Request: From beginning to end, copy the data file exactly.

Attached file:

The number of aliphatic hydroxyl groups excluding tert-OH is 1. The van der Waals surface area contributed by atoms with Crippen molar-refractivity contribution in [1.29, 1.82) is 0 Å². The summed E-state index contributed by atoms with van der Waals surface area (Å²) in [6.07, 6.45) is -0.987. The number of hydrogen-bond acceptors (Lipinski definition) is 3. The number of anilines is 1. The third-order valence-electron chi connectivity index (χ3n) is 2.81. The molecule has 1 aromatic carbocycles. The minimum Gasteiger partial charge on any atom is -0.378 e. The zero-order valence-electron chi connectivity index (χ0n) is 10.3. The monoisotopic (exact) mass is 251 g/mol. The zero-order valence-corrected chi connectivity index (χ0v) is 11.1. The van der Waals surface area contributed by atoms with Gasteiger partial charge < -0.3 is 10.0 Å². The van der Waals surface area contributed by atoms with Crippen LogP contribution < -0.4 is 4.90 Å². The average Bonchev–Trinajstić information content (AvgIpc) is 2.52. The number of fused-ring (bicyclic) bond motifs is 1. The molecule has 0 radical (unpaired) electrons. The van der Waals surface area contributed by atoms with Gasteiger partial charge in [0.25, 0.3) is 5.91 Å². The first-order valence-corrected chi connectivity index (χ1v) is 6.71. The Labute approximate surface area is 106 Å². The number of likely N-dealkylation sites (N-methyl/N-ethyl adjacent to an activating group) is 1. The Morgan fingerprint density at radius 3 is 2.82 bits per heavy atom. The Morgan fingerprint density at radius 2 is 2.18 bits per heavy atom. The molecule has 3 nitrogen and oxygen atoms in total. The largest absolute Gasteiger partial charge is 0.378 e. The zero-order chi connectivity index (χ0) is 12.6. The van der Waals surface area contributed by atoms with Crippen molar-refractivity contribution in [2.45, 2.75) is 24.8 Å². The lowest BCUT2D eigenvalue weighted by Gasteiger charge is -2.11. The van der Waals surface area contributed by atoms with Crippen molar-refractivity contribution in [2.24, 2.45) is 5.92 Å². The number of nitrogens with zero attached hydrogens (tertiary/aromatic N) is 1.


The number of aliphatic hydroxyl groups excluding tert-OH is 1. The van der Waals surface area contributed by atoms with Crippen molar-refractivity contribution in [1.29, 1.82) is 0 Å². The summed E-state index contributed by atoms with van der Waals surface area (Å²) in [6.07, 6.45) is -0.987. The number of hydrogen-bond acceptors (Lipinski definition) is 3. The number of anilines is 1. The third-order valence-electron chi connectivity index (χ3n) is 2.81. The molecule has 1 aromatic carbocycles. The minimum Gasteiger partial charge on any atom is -0.378 e. The zero-order valence-electron chi connectivity index (χ0n) is 10.3. The monoisotopic (exact) mass is 251 g/mol. The zero-order valence-corrected chi connectivity index (χ0v) is 11.1. The van der Waals surface area contributed by atoms with Gasteiger partial charge < -0.3 is 10.0 Å². The van der Waals surface area contributed by atoms with Crippen LogP contribution < -0.4 is 4.90 Å². The average Bonchev–Trinajstić information content (AvgIpc) is 2.52. The number of fused-ring (bicyclic) bond motifs is 1. The molecule has 0 radical (unpaired) electrons. The van der Waals surface area contributed by atoms with Gasteiger partial charge in [0.25, 0.3) is 5.91 Å². The first-order valence-corrected chi connectivity index (χ1v) is 6.71. The Labute approximate surface area is 106 Å². The number of likely N-dealkylation sites (N-methyl/N-ethyl adjacent to an activating group) is 1. The Morgan fingerprint density at radius 3 is 2.82 bits per heavy atom. The Morgan fingerprint density at radius 2 is 2.18 bits per heavy atom. The molecule has 3 nitrogen and oxygen atoms in total. The largest absolute Gasteiger partial charge is 0.378 e. The zero-order chi connectivity index (χ0) is 12.6. The van der Waals surface area contributed by atoms with Crippen molar-refractivity contribution in [2.45, 2.75) is 24.8 Å². The lowest BCUT2D eigenvalue weighted by Gasteiger charge is -2.11. The van der Waals surface area contributed by atoms with Crippen molar-refractivity contribution in [2.24, 2.45) is 5.92 Å². The number of nitrogens with zero attached hydrogens (tertiary/aromatic N) is 1.